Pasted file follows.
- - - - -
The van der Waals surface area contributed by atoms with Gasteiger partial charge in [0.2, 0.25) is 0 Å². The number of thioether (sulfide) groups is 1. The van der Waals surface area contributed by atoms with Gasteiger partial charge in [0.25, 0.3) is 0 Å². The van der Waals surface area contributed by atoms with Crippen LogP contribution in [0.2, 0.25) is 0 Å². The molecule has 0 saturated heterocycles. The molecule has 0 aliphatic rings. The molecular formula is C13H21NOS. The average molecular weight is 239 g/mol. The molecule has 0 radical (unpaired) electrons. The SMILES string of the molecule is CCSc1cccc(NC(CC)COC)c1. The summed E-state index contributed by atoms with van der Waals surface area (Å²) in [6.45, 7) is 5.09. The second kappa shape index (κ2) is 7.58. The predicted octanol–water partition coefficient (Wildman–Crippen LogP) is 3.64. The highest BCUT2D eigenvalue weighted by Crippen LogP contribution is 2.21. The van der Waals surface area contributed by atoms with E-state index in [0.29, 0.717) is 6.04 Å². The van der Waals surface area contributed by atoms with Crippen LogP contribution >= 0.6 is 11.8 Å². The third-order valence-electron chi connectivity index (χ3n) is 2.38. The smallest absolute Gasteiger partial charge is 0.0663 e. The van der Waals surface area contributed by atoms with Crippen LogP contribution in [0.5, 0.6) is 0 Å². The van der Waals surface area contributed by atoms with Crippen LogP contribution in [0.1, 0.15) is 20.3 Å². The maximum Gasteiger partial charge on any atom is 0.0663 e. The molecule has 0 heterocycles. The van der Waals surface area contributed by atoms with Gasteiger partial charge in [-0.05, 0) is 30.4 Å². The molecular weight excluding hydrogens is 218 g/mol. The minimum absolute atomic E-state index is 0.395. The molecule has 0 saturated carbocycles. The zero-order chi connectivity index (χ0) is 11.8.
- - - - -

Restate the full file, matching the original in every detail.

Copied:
The van der Waals surface area contributed by atoms with Gasteiger partial charge in [0.2, 0.25) is 0 Å². The number of thioether (sulfide) groups is 1. The van der Waals surface area contributed by atoms with Gasteiger partial charge in [0.25, 0.3) is 0 Å². The van der Waals surface area contributed by atoms with Crippen LogP contribution in [0.2, 0.25) is 0 Å². The molecule has 0 saturated heterocycles. The molecule has 0 aliphatic rings. The molecular formula is C13H21NOS. The average molecular weight is 239 g/mol. The molecule has 0 radical (unpaired) electrons. The SMILES string of the molecule is CCSc1cccc(NC(CC)COC)c1. The summed E-state index contributed by atoms with van der Waals surface area (Å²) in [6.45, 7) is 5.09. The second kappa shape index (κ2) is 7.58. The predicted octanol–water partition coefficient (Wildman–Crippen LogP) is 3.64. The highest BCUT2D eigenvalue weighted by Crippen LogP contribution is 2.21. The van der Waals surface area contributed by atoms with E-state index in [0.29, 0.717) is 6.04 Å². The van der Waals surface area contributed by atoms with Crippen LogP contribution >= 0.6 is 11.8 Å². The third-order valence-electron chi connectivity index (χ3n) is 2.38. The smallest absolute Gasteiger partial charge is 0.0663 e. The van der Waals surface area contributed by atoms with Crippen LogP contribution in [0.5, 0.6) is 0 Å². The van der Waals surface area contributed by atoms with Crippen LogP contribution in [0.1, 0.15) is 20.3 Å². The maximum Gasteiger partial charge on any atom is 0.0663 e. The molecule has 0 heterocycles. The van der Waals surface area contributed by atoms with Gasteiger partial charge in [-0.05, 0) is 30.4 Å². The molecular weight excluding hydrogens is 218 g/mol. The minimum absolute atomic E-state index is 0.395. The molecule has 0 saturated carbocycles. The zero-order chi connectivity index (χ0) is 11.8.